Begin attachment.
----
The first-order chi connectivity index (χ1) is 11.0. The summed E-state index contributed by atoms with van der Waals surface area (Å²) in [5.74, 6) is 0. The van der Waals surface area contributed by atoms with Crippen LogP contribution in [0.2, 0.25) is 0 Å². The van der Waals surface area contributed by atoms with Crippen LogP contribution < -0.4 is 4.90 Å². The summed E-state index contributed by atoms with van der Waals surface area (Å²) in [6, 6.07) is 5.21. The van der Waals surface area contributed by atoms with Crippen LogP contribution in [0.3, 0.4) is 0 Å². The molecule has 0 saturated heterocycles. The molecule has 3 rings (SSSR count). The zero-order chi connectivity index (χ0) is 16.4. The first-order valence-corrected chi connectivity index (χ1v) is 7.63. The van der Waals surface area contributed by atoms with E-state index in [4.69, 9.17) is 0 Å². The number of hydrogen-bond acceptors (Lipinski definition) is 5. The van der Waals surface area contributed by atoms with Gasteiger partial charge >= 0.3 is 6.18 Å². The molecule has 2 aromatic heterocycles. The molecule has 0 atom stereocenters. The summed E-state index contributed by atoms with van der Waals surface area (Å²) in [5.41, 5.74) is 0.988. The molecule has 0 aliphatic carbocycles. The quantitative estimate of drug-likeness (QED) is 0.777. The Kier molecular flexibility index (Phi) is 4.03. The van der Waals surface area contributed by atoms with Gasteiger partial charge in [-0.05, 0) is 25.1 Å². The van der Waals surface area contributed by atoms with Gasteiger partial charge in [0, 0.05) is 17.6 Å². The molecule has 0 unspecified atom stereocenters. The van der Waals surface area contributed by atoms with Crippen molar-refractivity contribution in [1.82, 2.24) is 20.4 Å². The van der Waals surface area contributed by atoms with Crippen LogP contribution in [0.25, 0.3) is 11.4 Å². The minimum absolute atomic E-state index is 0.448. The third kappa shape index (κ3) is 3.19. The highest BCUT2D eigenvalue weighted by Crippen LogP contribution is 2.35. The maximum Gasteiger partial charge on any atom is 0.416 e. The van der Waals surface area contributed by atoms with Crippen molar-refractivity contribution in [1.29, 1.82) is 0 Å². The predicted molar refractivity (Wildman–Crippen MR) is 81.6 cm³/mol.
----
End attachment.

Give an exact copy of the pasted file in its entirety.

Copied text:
The first-order chi connectivity index (χ1) is 11.0. The summed E-state index contributed by atoms with van der Waals surface area (Å²) in [5.74, 6) is 0. The van der Waals surface area contributed by atoms with Crippen LogP contribution in [0.2, 0.25) is 0 Å². The van der Waals surface area contributed by atoms with Crippen LogP contribution < -0.4 is 4.90 Å². The summed E-state index contributed by atoms with van der Waals surface area (Å²) in [6, 6.07) is 5.21. The van der Waals surface area contributed by atoms with Crippen LogP contribution in [0.3, 0.4) is 0 Å². The molecule has 0 saturated heterocycles. The molecule has 3 rings (SSSR count). The zero-order chi connectivity index (χ0) is 16.4. The first-order valence-corrected chi connectivity index (χ1v) is 7.63. The van der Waals surface area contributed by atoms with E-state index in [4.69, 9.17) is 0 Å². The number of hydrogen-bond acceptors (Lipinski definition) is 5. The van der Waals surface area contributed by atoms with Gasteiger partial charge >= 0.3 is 6.18 Å². The molecule has 2 aromatic heterocycles. The molecule has 0 atom stereocenters. The summed E-state index contributed by atoms with van der Waals surface area (Å²) in [5.41, 5.74) is 0.988. The molecule has 0 aliphatic carbocycles. The quantitative estimate of drug-likeness (QED) is 0.777. The Kier molecular flexibility index (Phi) is 4.03. The van der Waals surface area contributed by atoms with Gasteiger partial charge in [-0.05, 0) is 25.1 Å². The van der Waals surface area contributed by atoms with Gasteiger partial charge in [0, 0.05) is 17.6 Å². The molecule has 0 unspecified atom stereocenters. The van der Waals surface area contributed by atoms with Crippen molar-refractivity contribution in [1.82, 2.24) is 20.4 Å². The van der Waals surface area contributed by atoms with Crippen LogP contribution in [0.25, 0.3) is 11.4 Å². The minimum absolute atomic E-state index is 0.448. The third kappa shape index (κ3) is 3.19. The highest BCUT2D eigenvalue weighted by Crippen LogP contribution is 2.35. The maximum Gasteiger partial charge on any atom is 0.416 e. The van der Waals surface area contributed by atoms with Crippen molar-refractivity contribution in [1.29, 1.82) is 0 Å². The predicted molar refractivity (Wildman–Crippen MR) is 81.6 cm³/mol.